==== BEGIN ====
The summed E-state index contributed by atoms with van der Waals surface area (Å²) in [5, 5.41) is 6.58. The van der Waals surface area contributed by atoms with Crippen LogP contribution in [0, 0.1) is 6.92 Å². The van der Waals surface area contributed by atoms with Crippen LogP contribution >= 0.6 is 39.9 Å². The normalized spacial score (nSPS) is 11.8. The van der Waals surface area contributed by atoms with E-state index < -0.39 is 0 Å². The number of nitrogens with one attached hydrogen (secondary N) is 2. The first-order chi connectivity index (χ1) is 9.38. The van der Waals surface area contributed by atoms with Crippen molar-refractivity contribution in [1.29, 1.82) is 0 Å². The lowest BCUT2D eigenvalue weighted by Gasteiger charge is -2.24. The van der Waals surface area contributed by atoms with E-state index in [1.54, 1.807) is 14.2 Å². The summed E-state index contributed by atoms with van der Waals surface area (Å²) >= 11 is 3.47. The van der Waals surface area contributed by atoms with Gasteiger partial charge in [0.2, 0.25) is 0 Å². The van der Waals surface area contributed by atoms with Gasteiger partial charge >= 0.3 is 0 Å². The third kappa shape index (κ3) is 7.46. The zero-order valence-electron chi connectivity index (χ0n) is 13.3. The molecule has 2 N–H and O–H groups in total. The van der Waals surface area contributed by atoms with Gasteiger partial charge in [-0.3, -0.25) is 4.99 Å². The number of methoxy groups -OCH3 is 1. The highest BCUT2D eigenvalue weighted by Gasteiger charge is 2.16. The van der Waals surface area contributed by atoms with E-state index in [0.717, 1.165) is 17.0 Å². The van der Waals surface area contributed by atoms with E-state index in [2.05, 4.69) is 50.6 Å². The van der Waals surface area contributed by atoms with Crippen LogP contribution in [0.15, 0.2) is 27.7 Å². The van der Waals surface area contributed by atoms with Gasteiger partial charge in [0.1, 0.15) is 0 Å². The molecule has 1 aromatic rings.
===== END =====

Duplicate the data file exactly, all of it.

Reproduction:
The summed E-state index contributed by atoms with van der Waals surface area (Å²) in [5, 5.41) is 6.58. The van der Waals surface area contributed by atoms with Crippen LogP contribution in [0, 0.1) is 6.92 Å². The van der Waals surface area contributed by atoms with Crippen LogP contribution >= 0.6 is 39.9 Å². The normalized spacial score (nSPS) is 11.8. The van der Waals surface area contributed by atoms with E-state index < -0.39 is 0 Å². The number of nitrogens with one attached hydrogen (secondary N) is 2. The first-order chi connectivity index (χ1) is 9.38. The van der Waals surface area contributed by atoms with Crippen molar-refractivity contribution in [1.29, 1.82) is 0 Å². The lowest BCUT2D eigenvalue weighted by Gasteiger charge is -2.24. The van der Waals surface area contributed by atoms with E-state index in [1.54, 1.807) is 14.2 Å². The summed E-state index contributed by atoms with van der Waals surface area (Å²) >= 11 is 3.47. The van der Waals surface area contributed by atoms with Gasteiger partial charge in [0.2, 0.25) is 0 Å². The van der Waals surface area contributed by atoms with Gasteiger partial charge >= 0.3 is 0 Å². The third kappa shape index (κ3) is 7.46. The zero-order valence-electron chi connectivity index (χ0n) is 13.3. The molecule has 2 N–H and O–H groups in total. The van der Waals surface area contributed by atoms with Gasteiger partial charge in [-0.3, -0.25) is 4.99 Å². The number of methoxy groups -OCH3 is 1. The highest BCUT2D eigenvalue weighted by Gasteiger charge is 2.16. The van der Waals surface area contributed by atoms with E-state index in [0.717, 1.165) is 17.0 Å². The van der Waals surface area contributed by atoms with E-state index in [2.05, 4.69) is 50.6 Å². The van der Waals surface area contributed by atoms with Crippen LogP contribution in [0.15, 0.2) is 27.7 Å². The van der Waals surface area contributed by atoms with Gasteiger partial charge in [0.1, 0.15) is 0 Å². The molecule has 1 aromatic rings.